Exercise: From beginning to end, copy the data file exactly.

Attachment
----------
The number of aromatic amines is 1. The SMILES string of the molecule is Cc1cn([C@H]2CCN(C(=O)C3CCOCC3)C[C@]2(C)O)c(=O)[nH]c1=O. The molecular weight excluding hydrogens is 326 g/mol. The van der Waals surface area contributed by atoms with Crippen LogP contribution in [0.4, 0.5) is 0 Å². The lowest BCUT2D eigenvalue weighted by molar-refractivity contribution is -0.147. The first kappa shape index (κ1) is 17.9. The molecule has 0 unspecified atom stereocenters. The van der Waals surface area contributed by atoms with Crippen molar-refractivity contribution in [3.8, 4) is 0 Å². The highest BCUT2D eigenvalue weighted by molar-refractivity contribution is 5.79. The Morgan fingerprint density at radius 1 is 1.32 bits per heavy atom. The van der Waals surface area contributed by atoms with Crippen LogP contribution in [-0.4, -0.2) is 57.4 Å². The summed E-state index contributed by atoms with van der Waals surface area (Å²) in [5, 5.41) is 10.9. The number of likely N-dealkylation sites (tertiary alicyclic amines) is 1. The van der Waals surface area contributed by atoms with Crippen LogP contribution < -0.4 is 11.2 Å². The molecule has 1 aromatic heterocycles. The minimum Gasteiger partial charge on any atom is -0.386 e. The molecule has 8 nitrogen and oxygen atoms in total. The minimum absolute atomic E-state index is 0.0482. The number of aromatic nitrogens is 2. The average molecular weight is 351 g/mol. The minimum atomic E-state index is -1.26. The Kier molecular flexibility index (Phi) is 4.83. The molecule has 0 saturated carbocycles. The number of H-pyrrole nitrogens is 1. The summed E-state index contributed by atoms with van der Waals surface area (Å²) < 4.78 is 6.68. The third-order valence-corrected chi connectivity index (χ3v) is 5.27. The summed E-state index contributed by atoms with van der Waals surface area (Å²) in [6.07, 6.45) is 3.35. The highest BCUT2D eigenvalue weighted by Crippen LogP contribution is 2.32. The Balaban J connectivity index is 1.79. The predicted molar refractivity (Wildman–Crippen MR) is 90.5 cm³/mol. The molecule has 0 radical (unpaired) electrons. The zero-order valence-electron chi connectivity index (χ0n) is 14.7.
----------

The number of aromatic amines is 1. The SMILES string of the molecule is Cc1cn([C@H]2CCN(C(=O)C3CCOCC3)C[C@]2(C)O)c(=O)[nH]c1=O. The molecular weight excluding hydrogens is 326 g/mol. The van der Waals surface area contributed by atoms with Crippen LogP contribution in [0.4, 0.5) is 0 Å². The lowest BCUT2D eigenvalue weighted by molar-refractivity contribution is -0.147. The first kappa shape index (κ1) is 17.9. The molecule has 0 unspecified atom stereocenters. The van der Waals surface area contributed by atoms with Crippen molar-refractivity contribution in [3.8, 4) is 0 Å². The highest BCUT2D eigenvalue weighted by molar-refractivity contribution is 5.79. The Morgan fingerprint density at radius 1 is 1.32 bits per heavy atom. The van der Waals surface area contributed by atoms with Crippen LogP contribution in [-0.4, -0.2) is 57.4 Å². The summed E-state index contributed by atoms with van der Waals surface area (Å²) in [5, 5.41) is 10.9. The number of likely N-dealkylation sites (tertiary alicyclic amines) is 1. The van der Waals surface area contributed by atoms with Crippen LogP contribution < -0.4 is 11.2 Å². The molecule has 1 aromatic heterocycles. The minimum Gasteiger partial charge on any atom is -0.386 e. The molecule has 8 nitrogen and oxygen atoms in total. The minimum absolute atomic E-state index is 0.0482. The number of aromatic nitrogens is 2. The average molecular weight is 351 g/mol. The minimum atomic E-state index is -1.26. The Kier molecular flexibility index (Phi) is 4.83. The molecule has 0 saturated carbocycles. The number of H-pyrrole nitrogens is 1. The summed E-state index contributed by atoms with van der Waals surface area (Å²) < 4.78 is 6.68. The third-order valence-corrected chi connectivity index (χ3v) is 5.27. The summed E-state index contributed by atoms with van der Waals surface area (Å²) in [6.07, 6.45) is 3.35. The highest BCUT2D eigenvalue weighted by Crippen LogP contribution is 2.32. The Balaban J connectivity index is 1.79. The predicted molar refractivity (Wildman–Crippen MR) is 90.5 cm³/mol. The molecule has 0 radical (unpaired) electrons. The zero-order valence-electron chi connectivity index (χ0n) is 14.7.